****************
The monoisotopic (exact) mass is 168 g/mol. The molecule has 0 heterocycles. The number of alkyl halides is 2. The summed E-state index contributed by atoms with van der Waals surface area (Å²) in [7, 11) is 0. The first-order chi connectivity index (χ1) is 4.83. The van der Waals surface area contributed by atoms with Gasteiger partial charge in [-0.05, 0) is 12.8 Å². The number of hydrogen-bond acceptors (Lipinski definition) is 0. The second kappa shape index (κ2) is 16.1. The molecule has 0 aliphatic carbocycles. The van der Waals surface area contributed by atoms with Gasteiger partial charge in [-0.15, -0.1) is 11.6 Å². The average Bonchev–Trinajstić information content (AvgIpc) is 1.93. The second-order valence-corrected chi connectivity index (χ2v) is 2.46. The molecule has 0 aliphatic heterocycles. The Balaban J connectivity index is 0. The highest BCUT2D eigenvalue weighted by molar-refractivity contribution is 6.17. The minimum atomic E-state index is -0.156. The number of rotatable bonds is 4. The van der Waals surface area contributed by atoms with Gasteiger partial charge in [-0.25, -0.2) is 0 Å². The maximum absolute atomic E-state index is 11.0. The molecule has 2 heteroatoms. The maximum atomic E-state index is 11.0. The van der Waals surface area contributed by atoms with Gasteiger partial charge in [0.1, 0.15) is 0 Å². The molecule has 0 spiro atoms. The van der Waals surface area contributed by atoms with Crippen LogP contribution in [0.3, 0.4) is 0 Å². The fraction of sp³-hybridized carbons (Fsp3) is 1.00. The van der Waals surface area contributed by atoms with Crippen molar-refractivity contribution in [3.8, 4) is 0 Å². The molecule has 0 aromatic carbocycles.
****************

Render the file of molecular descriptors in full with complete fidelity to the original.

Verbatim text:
The monoisotopic (exact) mass is 168 g/mol. The molecule has 0 heterocycles. The number of alkyl halides is 2. The summed E-state index contributed by atoms with van der Waals surface area (Å²) in [7, 11) is 0. The first-order chi connectivity index (χ1) is 4.83. The van der Waals surface area contributed by atoms with Gasteiger partial charge in [-0.05, 0) is 12.8 Å². The number of hydrogen-bond acceptors (Lipinski definition) is 0. The second kappa shape index (κ2) is 16.1. The molecule has 0 aliphatic carbocycles. The van der Waals surface area contributed by atoms with Gasteiger partial charge in [-0.15, -0.1) is 11.6 Å². The average Bonchev–Trinajstić information content (AvgIpc) is 1.93. The second-order valence-corrected chi connectivity index (χ2v) is 2.46. The molecule has 0 aliphatic heterocycles. The Balaban J connectivity index is 0. The highest BCUT2D eigenvalue weighted by molar-refractivity contribution is 6.17. The minimum atomic E-state index is -0.156. The number of rotatable bonds is 4. The van der Waals surface area contributed by atoms with Gasteiger partial charge in [-0.25, -0.2) is 0 Å². The maximum absolute atomic E-state index is 11.0. The molecule has 2 heteroatoms. The maximum atomic E-state index is 11.0. The van der Waals surface area contributed by atoms with Gasteiger partial charge in [0.1, 0.15) is 0 Å². The molecule has 0 spiro atoms. The van der Waals surface area contributed by atoms with Crippen LogP contribution in [0.3, 0.4) is 0 Å². The fraction of sp³-hybridized carbons (Fsp3) is 1.00. The van der Waals surface area contributed by atoms with Crippen molar-refractivity contribution in [3.8, 4) is 0 Å². The molecule has 0 aromatic carbocycles.